And What's The Deal With Copyright Misuse? Seinfeld Cookbook Doesn't Infringe
from the you-can't-copyright-an-idea dept
The latest such case involves Jessica Seinfeld, Jerry's wife, who published a cookbook, "Deceptively Delicious: Simple Secrets to Get Your Kids Eating Good Food." It's a pretty straightforward idea, and apparently the book has done well. That upset the author of another book on the same topic, who had apparently pitched the book idea (and had it rejected) by the publisher of Seinfeld's cookbook -- so she sued for copyright infringement. But, again, copyright doesn't cover ideas -- something you would think her lawyer would understand. Thankfully, the judge quickly tossed the case, while also taking the time to issue a bit of a thumbs-down review of the cookbook by the woman suing:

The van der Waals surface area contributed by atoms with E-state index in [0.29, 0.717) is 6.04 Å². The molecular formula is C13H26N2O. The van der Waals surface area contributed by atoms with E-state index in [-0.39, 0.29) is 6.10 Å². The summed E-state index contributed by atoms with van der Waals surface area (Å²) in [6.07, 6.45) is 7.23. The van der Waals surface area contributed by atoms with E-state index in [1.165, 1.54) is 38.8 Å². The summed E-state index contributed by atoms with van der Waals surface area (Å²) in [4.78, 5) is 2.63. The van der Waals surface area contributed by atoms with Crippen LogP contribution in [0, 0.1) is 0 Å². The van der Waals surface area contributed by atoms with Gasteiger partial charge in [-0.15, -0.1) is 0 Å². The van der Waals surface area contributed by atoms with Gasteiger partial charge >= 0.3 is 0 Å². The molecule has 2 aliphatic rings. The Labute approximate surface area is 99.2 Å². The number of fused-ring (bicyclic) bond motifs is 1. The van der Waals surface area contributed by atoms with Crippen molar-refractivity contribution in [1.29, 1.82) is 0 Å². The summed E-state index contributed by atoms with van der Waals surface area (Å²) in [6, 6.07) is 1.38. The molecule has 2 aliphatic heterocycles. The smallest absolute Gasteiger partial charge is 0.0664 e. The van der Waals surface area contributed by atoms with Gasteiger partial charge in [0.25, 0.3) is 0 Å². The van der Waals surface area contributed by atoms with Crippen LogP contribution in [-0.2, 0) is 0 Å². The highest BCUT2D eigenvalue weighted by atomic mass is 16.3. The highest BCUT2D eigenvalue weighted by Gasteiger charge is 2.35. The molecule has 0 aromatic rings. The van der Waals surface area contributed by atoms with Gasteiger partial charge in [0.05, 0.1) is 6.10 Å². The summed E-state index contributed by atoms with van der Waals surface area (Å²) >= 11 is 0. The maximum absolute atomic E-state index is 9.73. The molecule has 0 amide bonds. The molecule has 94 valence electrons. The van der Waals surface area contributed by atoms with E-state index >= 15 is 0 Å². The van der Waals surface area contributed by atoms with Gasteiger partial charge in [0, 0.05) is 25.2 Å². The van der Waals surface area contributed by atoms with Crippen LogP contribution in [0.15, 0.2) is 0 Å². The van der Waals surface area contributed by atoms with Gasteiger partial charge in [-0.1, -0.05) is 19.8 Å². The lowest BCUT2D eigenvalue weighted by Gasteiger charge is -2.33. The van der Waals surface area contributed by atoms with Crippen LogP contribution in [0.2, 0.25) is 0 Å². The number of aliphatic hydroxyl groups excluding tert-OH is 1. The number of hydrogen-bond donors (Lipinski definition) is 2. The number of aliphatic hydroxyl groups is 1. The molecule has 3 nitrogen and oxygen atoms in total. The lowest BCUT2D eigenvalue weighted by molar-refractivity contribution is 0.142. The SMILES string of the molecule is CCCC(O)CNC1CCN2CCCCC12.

"Lapine's cookbook is a dry, rather text-heavy work," Judge Laura Taylor Swain of Federal District Court wrote in her review, while Ms. Seinfeld's "cookbook has a completely different feel and appears to be directed to a different audience."On top of the ruling, interestingly, many people are recognizing that these types of lawsuits are really no more than PR stunts by the less-well-known author to jump on the publicity bandwagon of a best-selling author. Seinfeld's lawyers are claiming that the woman suing was just using the lawsuit as a publicity attempt, which is similar to what we've seen in other lawsuits like this one. That's why it makes sense to set up significant sanctions for actions like this, where it's clearly not a case of copyright infringement, and the lawsuit is almost certainly designed not to right some wrong, but to use the justice system as part of a PR campaign.